2019-20 Season Preview: Guards
For the first time since 2011, the Warriors will not feature a pair of Splash Brothers in the Opening Night starting lineup, but the team’s backcourt still features two All-Stars. While Stephen Curry returns for his 11th season with the Dubs, Klay Thompson will be out for the majority of the season, and looking to help fill that gap is 2019 NBA All-Star D’Angelo Russell.
Though the team patiently awaits the return of Thompson, a five-time All-Star who earned 2018-19 NBA All-Defensive Second Team honors, the Dubs do have a new weapon with Russell. A skilled playmaker and distributor who loves to work off pick-and-rolls, Russell is coming off of his first All-Star selection after career-highs of 21.1 points, 3.9 rebounds, 7.0 assists, and 1.23 steals with the Brooklyn Nets. The 23-year-old was originally the second round pick in the 2015 draft and has averaged 16.5 points per game over his four years in the NBA.
Though Russell is a young, dynamic addition to the Dubs’ lineup, some questions lingered over how his style would mesh with the team.
To that, Russell countered: “[the Warriors are] a prime example of an organization and a system offensively that takes advantage and maximizes each individual player. They have done a great job of adapting any player that comes to their roster, so I’m not worried at all about what style of play I’ll have to adapt to. I know it’s going to be special.”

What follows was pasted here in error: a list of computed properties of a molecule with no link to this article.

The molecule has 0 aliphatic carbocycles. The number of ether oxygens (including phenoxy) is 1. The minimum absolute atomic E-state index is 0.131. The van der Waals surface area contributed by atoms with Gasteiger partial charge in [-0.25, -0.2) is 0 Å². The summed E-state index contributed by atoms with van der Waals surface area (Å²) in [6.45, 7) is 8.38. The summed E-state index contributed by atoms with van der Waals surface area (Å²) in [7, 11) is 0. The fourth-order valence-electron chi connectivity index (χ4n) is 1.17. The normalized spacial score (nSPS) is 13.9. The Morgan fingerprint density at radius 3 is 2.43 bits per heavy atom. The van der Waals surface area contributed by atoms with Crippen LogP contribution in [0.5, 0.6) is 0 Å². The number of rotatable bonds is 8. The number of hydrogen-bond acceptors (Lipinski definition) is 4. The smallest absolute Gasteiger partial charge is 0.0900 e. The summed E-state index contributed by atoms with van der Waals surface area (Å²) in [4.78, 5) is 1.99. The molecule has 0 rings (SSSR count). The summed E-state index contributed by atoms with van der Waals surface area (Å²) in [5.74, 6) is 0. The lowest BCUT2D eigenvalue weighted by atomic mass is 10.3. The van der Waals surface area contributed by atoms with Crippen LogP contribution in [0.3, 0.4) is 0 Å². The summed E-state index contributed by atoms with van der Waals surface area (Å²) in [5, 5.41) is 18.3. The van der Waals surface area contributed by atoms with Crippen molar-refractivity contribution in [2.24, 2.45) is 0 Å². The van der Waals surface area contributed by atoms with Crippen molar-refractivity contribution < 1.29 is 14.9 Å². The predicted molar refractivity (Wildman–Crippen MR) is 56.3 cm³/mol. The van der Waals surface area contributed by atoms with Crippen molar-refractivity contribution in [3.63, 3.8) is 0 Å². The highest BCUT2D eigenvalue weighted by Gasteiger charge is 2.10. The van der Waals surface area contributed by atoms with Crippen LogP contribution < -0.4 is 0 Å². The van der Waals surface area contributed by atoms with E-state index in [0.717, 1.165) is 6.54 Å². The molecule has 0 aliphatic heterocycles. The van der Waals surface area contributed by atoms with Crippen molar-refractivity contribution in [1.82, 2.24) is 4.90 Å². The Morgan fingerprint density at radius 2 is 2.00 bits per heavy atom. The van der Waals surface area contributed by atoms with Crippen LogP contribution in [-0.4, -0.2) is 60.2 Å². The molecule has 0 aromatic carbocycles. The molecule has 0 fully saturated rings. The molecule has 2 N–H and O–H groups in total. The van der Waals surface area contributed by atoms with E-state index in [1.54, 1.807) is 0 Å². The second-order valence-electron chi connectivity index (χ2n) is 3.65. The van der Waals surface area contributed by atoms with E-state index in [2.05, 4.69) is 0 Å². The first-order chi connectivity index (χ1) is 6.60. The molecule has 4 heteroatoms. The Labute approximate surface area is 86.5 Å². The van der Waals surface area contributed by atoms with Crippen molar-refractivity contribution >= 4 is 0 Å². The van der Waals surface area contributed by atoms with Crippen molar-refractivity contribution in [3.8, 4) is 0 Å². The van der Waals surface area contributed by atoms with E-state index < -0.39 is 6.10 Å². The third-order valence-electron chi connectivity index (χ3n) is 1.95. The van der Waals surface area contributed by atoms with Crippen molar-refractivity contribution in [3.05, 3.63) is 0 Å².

Curry and Russell’s preseason work and compatibility was put on display as they capped off the Dubs’ preseason on Friday at Chase Center to the tune of a combined 61 points between the backcourt duo; Curry finished with 32 points and Russell had 29 as both players splashed six three-pointers each in that game.
The 29 points by Russell was his highest scoring game of the preseason, but Curry had already posted 40-point performance on October 10 against the Minnesota Timberwolves en route to a 26.8-points scoring average in his four preseason games.
Adding to the scoring in the Dubs’ backcourt rotation through camp was rookie Jordan Poole: the confident young shooter averaged 13.2 points with 2.6 treys per game, and got his preseason started with 17- and 19-point nights in the Warriors first two games. Poole, who played two years at Michigan before being selected by the Warriors with the 28th overall pick, played 113 minutes (22.6 minutes per game, second only to fellow rookie Eric Pashcall) across all five preseason games as he prepares to make his NBA debut.
Though the Dubs’ rotation at guard features two new players in the backcourt this season with Curry, who is entering his eleventh season with the Warriors, there are two others who are returning to the team from last year: Jacob Evans and Damion Lee.
Evans was originally drafted by the Dubs last summer as a combo-guard (someone covering the forward and guards), but spent this most recent Summer League working as a point guard as extra support behind Curry and Russell. Evans’ preseason continued his efforts from the summer as he was a consistent contributor on both sides of the court, producing 6.4 points with a block and a steal in just under 20 minutes of action.
Lee, who resigned with the Dubs to his second two-way contract this offseason, added 9.2 points per game; he had at least one steal per game in each of the five exhibition games and ultimately averaged two per game. Lee’s preseason was highlighted with an 18-point , eight-rebound, two-steal night on October 14.
Between the scoring abilities of Curry and Russell, and the defensive awareness of Evans and Lee, the Dubs enter the season with a versatile group in their backcourt.
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